Once upon a time, I had a very cognitively intense “nine to five” job – in truth, I worked from about 7:45 AM to about 4 PM many days – and, when work was over, there were many days in which I was completely mentally spent. Even on days when I didn’t feel that way, I could still tell that I was no longer on top of my game mentally.
On my route home, I passed by a number of businesses, but one that always tempted me was that bookstore. Once or twice a week, I’d stop at that bookstore on my way home, just driving into the lot and walking in there without any real conscious thought process involved in the decision.
Once I was in there, my brain would almost completely turn off in terms of good decision making. I’d find two or three books that looked interesting and walk them to the checkout almost in a daze, without really considering seriously whether I really wanted them or not or whether there was a better way to buy them or whether I should just go to the library.
This was ego depletion at work, which is a topic I’ve touched on before at The Simple Dollar. In the words of Wikipedia:
Ego depletion refers to the idea that self-control or willpower draws upon a limited pool of mental resources that can be used up. When the energy for mental activity is low, self-control is typically impaired, which would be considered a state of ego depletion. In particular, experiencing a state of ego depletion impairs the ability to control oneself later on. A depleting task requiring self-control can have a hindering effect on a subsequent self-control task, even if the tasks are seemingly unrelated. Self-control plays a valuable role in the functioning of the self on both individualistic and interpersonal levels.
In other words, as we go through our day and make tons of decisions and exert lots of self-control to stay focused on our work or on our daily tasks, we gradually use up that limited pool of mental resources that we have in a given day. When we make decisions after that point, they’re often not the best decisions, as we have used up our daily batch of self control.
So, in my story earlier, I would work all day, exhibiting mental self-control to stay on task and making lots of decisions. Over the course of that day, I would drain my pool of mental resources for the day. When I left work, my brain was on “empty” or close to it in terms of my ability to make good snap decisions and to stay focused.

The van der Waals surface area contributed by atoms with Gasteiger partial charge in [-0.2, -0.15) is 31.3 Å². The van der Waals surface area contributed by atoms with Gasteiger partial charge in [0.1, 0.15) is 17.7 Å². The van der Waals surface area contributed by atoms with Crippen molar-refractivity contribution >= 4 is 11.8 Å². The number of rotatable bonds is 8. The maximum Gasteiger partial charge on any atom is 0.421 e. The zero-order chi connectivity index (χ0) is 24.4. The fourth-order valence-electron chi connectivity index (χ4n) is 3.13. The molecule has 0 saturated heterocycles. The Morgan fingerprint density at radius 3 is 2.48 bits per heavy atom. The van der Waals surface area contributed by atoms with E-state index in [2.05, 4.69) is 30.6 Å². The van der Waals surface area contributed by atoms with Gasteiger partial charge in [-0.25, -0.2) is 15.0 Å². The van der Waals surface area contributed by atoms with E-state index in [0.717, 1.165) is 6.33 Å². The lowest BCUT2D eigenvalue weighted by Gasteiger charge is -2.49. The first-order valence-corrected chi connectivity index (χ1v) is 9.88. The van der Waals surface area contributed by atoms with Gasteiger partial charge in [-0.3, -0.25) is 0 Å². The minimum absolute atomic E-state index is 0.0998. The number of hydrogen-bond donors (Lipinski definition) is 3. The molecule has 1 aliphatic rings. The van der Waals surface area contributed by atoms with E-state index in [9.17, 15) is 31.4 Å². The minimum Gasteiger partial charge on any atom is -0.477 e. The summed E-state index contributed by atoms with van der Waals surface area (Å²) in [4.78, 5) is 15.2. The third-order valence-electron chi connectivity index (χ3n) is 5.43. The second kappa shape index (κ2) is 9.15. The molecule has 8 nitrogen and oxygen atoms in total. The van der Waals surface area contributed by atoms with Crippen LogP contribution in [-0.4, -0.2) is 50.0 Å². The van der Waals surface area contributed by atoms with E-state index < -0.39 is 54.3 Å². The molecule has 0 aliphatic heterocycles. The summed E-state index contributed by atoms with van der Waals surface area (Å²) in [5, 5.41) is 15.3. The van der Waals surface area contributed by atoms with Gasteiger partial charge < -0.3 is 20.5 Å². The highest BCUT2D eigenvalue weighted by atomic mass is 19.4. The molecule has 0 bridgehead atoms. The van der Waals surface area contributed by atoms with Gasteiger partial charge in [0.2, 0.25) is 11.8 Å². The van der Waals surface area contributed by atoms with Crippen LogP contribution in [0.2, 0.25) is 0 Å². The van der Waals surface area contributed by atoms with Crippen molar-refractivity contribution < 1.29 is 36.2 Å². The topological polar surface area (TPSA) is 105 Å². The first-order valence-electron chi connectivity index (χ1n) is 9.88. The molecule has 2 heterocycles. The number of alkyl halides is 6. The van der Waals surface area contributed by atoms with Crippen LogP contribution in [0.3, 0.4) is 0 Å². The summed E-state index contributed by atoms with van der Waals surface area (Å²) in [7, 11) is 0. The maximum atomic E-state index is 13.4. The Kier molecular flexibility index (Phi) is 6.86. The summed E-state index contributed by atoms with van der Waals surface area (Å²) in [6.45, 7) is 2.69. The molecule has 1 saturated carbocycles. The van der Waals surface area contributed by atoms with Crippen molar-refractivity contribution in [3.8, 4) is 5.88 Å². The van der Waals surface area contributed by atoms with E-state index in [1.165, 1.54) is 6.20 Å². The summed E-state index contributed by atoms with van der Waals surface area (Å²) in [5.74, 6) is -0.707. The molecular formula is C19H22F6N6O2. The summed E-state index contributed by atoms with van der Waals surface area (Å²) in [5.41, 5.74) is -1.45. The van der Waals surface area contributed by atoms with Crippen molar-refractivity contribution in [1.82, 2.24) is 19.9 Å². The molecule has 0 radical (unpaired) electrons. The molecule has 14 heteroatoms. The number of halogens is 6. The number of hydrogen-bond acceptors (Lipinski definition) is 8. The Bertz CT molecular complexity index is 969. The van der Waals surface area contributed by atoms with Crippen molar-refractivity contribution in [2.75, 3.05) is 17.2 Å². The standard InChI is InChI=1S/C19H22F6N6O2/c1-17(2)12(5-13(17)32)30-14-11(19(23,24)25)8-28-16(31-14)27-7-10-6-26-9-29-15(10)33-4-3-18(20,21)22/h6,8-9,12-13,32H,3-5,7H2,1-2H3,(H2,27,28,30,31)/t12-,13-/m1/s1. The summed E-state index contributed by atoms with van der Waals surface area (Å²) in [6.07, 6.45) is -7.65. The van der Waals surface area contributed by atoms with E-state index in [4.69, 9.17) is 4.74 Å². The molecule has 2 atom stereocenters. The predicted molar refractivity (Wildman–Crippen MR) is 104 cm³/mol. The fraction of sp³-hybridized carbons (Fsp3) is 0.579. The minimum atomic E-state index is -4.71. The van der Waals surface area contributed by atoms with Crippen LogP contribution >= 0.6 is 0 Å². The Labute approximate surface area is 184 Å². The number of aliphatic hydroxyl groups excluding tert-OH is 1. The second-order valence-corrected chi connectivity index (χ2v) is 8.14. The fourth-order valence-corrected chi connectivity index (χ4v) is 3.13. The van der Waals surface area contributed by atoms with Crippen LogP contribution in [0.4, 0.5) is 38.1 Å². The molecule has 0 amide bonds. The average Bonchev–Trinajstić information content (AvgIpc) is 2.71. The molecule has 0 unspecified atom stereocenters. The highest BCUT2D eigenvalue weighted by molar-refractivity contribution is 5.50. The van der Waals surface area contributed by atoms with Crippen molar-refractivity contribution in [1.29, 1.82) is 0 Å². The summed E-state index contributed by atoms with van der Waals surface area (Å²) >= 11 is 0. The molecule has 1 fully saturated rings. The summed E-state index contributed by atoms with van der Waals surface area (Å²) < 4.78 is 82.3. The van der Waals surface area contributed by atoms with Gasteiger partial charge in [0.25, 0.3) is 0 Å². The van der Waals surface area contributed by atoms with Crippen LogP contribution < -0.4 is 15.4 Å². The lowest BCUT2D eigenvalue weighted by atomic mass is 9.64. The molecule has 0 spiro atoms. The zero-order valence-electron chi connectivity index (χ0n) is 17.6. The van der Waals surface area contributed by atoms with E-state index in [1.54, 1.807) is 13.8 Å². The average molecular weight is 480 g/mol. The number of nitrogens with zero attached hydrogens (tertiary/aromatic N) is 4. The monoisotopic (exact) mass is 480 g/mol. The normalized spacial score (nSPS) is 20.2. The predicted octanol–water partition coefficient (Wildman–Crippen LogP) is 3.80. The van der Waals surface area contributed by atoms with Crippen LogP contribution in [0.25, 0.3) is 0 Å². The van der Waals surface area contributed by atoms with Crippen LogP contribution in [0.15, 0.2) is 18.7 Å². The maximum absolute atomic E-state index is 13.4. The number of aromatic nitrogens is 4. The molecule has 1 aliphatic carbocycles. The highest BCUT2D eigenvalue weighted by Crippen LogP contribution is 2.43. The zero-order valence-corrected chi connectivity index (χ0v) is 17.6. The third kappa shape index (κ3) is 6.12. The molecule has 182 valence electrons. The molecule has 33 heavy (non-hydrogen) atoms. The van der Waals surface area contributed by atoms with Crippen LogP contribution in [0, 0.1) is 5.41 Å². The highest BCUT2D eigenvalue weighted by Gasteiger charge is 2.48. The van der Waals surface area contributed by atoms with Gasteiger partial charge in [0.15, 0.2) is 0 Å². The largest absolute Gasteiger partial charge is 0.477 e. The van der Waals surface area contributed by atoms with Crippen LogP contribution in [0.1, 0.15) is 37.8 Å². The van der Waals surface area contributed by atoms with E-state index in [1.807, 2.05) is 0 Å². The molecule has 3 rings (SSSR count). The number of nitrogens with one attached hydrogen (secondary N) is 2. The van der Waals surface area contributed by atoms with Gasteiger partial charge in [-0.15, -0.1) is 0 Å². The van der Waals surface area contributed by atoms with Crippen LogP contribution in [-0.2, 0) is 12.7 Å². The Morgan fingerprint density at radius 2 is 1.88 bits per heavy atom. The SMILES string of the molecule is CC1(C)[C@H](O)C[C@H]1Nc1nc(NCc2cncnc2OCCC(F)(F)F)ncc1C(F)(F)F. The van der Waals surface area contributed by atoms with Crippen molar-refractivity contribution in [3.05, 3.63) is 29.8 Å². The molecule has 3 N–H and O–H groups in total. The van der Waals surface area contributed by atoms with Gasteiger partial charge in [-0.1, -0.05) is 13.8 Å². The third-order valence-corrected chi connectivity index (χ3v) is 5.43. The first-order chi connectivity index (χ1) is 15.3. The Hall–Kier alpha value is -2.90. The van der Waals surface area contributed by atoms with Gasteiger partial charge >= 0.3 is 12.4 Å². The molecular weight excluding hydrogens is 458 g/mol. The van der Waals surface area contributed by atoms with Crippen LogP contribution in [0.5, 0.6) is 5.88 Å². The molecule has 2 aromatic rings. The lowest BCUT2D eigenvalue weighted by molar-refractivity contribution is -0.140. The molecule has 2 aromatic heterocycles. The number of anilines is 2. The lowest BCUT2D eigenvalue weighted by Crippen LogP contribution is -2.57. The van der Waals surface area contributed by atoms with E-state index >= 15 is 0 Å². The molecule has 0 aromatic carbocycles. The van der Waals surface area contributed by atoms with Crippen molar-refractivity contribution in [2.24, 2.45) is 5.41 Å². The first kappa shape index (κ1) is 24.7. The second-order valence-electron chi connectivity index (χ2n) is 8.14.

You can see the problem with that scenario. If I put myself in a tempting position where willpower and self-control are warranted, then I’m much less likely to make the “good” choice when my pool of mental resources is depleted. In other words, when I went to the bookstore after work, my brain was toast, so I made bad choices and bought unnecessary piles of books.
This idea was reinforced to me by a recent research summary by Christian Jarrett in the Research Digest of the British Psychological Society, which summarizes Ego Depletion Reduces Attention Control: Evidence from Two High-Powered Preregistered Experiments, a prepublished paper by Katie Garrison, Anna Finley, and Brandon Schmeichel. From the summary:
Garrison and her colleagues followed this format. In a first study with 657 student participants, the first task involved either writing for five minutes about a recent trip (easy version) or writing about a recent trip without using the letters “A” or “N” (i.e. a more difficult version requiring more self control). The writing task was followed by one of two versions of the Stroop task: either participants had to name the ink colour of colour-denoting words, such as the word “red” written in blue ink, or the ink colour of emotional or neutral words. It takes a degree of self control to ignore the meaning of colour words, or emotional words, and focus on the ink colour.
Participants who completed the more difficult version of the writing task responded just as fast, but made more mistakes on the Stroop tasks than the control group. “This pattern represents unambiguous evidence for poorer attention control under ego depletion,” the researchers said.